Yet England, off color so far this year, dazzled at Twickenham to not only retain their Six Nations title but equal the world record of 18 consecutive Test victories for a Tier One side, set by New Zealand last year.
Their 61-21 thumping of a disappointing Scotland also extended their own record of consecutive Six Nations victories to 11.
There were more records of note, too. A hat-trick from Jonathan Joseph and 26 points from the boot of Owen Farrell helped the hosts to their highest score, and equaled their biggest winning margin, against Scotland as they retained the Calcutta Cup.
England coach Eddie Jones said his team were “ruthless” and performed “like the number one side in the world.”
A step closer to sporting greatness?
This was a sensational performance from a side whose claim to greatness has been questioned after unconvincing wins in their opening three matches of this tournament.
Whether England are yet the equal of New Zealand on the pitch — double World Champions and the world’s top ranked team — is still open to question. Many would answer with a firm no.
Jones himself admitted there was still a gap between the No.1 side in the world and his second-ranked England.
“We’re not beating our chest saying we’re the No.1 team in the world, but we aspire to be the No.1 team in the world,” said the Australian, who has yet to experience defeat in charge of the red rose.
This result, however, would have made the All Blacks take note.
Another equally resounding victory against Ireland, on March 18, in the concluding match of the tournament and England will stand alone in the history books with 19 consecutive wins.
A win in Dublin against an Ireland team which ended New Zealand’s record run of invincibility last October and England would also secure their first back-to-back Grand Slams since 1992.
Even New Zealand would then acknowledge them as worthy adversaries, though both sides are not scheduled to play each other until 2018.
‘We’re vulnerable, we’ve won’
In quickly turning the focus on to the tournament’s final weekend, Jones said his players would achieve greatness were they to collect another win.
The Dublin clash was supposed to be a title-deciding contest, but Ireland’s defeat by Wales on Friday ensured England to simply beat Scotland to successfully defend their title.
“How many times in your life do you get to be great?” asked the former Japan and Australia head coach.
“That’s the opportunity they’ve got and it’s exciting. They’re in the dressing room now talking about it.
“Ireland, psychologically, are in a strong position. They’re beaten, they’re out of the tournament and they love spoiling parties and the party they most like to spoil is the England party. That’s an enormous amount of psychological advantage.”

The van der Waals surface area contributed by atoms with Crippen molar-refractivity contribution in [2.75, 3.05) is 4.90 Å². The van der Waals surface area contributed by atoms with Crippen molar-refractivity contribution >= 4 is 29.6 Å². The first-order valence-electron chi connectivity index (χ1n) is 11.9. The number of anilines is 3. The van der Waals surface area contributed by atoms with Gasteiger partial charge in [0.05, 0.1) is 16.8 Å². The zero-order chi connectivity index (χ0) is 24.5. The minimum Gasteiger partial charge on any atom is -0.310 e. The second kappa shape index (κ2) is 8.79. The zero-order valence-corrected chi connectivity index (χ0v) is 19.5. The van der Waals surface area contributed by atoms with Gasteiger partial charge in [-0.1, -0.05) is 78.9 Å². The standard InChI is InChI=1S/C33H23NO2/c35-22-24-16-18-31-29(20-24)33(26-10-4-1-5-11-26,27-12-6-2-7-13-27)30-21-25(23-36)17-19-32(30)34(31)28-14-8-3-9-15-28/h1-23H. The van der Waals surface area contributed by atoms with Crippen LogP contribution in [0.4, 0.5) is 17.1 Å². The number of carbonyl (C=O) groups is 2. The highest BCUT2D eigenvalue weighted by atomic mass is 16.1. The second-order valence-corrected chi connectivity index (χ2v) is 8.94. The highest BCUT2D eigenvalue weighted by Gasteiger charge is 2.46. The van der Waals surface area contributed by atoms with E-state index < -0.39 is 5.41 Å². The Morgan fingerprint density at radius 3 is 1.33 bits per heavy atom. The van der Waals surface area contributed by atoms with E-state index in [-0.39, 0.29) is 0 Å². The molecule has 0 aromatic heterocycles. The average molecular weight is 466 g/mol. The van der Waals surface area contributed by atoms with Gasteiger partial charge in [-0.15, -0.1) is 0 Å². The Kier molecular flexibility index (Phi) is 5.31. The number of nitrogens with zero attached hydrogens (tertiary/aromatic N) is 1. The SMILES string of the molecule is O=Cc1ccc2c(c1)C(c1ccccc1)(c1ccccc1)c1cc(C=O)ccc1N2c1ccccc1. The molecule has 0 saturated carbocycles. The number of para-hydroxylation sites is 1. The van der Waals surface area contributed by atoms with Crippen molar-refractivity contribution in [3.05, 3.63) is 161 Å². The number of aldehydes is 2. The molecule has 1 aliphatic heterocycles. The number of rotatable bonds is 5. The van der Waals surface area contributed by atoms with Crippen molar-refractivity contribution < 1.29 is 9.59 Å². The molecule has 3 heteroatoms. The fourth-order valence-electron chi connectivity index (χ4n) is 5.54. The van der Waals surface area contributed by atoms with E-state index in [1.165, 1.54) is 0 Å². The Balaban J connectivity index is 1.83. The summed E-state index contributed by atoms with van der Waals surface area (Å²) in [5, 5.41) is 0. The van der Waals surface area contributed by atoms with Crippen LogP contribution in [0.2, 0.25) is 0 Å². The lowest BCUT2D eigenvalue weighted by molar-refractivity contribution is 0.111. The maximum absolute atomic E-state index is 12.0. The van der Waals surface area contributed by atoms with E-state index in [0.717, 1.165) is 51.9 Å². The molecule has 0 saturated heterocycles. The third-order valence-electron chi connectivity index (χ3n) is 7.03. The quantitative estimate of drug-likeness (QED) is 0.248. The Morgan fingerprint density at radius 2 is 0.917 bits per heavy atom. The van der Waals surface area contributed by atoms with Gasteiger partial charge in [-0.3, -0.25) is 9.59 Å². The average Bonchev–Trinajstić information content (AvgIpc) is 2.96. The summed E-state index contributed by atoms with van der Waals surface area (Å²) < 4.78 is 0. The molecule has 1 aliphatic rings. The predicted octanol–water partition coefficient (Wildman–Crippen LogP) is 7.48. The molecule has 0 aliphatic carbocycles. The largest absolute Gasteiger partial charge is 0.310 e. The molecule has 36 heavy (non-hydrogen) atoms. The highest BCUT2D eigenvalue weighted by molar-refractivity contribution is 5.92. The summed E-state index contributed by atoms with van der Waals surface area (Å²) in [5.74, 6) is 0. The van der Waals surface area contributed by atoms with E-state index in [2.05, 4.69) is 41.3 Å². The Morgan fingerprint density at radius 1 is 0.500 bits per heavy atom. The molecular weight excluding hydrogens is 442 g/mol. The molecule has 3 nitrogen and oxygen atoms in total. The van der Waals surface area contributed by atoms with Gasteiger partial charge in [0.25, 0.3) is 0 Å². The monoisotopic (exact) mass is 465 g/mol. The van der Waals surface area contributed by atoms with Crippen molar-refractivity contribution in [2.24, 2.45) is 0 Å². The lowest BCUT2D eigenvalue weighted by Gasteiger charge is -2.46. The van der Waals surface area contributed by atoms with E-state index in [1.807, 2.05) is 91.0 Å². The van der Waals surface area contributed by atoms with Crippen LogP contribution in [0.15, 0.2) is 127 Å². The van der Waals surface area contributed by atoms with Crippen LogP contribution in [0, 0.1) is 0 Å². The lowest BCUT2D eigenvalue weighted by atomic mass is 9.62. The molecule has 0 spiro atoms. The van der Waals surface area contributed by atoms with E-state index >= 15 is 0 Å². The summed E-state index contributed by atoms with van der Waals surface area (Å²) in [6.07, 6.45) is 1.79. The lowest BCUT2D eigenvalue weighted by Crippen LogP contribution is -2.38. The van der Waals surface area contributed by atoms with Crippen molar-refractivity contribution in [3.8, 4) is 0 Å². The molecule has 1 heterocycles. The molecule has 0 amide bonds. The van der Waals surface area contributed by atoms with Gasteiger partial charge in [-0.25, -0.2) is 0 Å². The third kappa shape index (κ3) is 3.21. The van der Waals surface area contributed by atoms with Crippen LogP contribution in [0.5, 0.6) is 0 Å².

England burst out of the blocks
This is a very good England side. Their quest for greatness ongoing.
Jones’ men attacked with verve, overpowered an up-and-coming Scotland side and secured their place in history, alongside the All Blacks, with a swaggering seven-try display.
Joseph and Farrell were the standout performers.
Farrell, an injury doubt until match day, pulled the strings in midfield, while Joseph was the poacher supreme — securing his hat-trick before he was substituted on the hour.
“We executed some lovely plays,” admitted Jones.
“Some of the space created by Jonathan Joseph today was absolutely outstanding and it was the work of George Ford and Owen Farrell on the inside. This is a great message from us.”
Replacements Anthony Watson, Billy Vunipola and Danny Care (2) also crossed the whitewash as England cut loose at will against a timid defense.
Injuries, poor defending – Scotland struggle
Scotland had high hopes coming into this match. They had won two of their three matches, scoring seven tries in the process, and were chasing a first Triple Crown since 1990.
But they were a shadow of the side which had lit up this tournament.
Their hooker Fraser Brown was sin binned in the second minutes, while star player Stuart Hogg suffered a head injury early on and his replacement Mark Bennett lasted just four minutes after suffering an injury.
The visitors did manage three tries – a Huw Jones brace and a Gordon Reid touchdown — but the damage was done in the opening 20 minutes when England were already 20-0 ahead.
It was perhaps always too much to expect Scotland to burst England’s balloon.
None of the players on the pitch were born when the Scots last won at Twickenham in 1983. Indeed, they have only won on this ground four times in their 108 years and have not won the Calcutta Cup since 2008.
“We’ll take this one on the chin,” said Cotter, who will stand down as coach after Scotland’s match with Italy on the final weekend.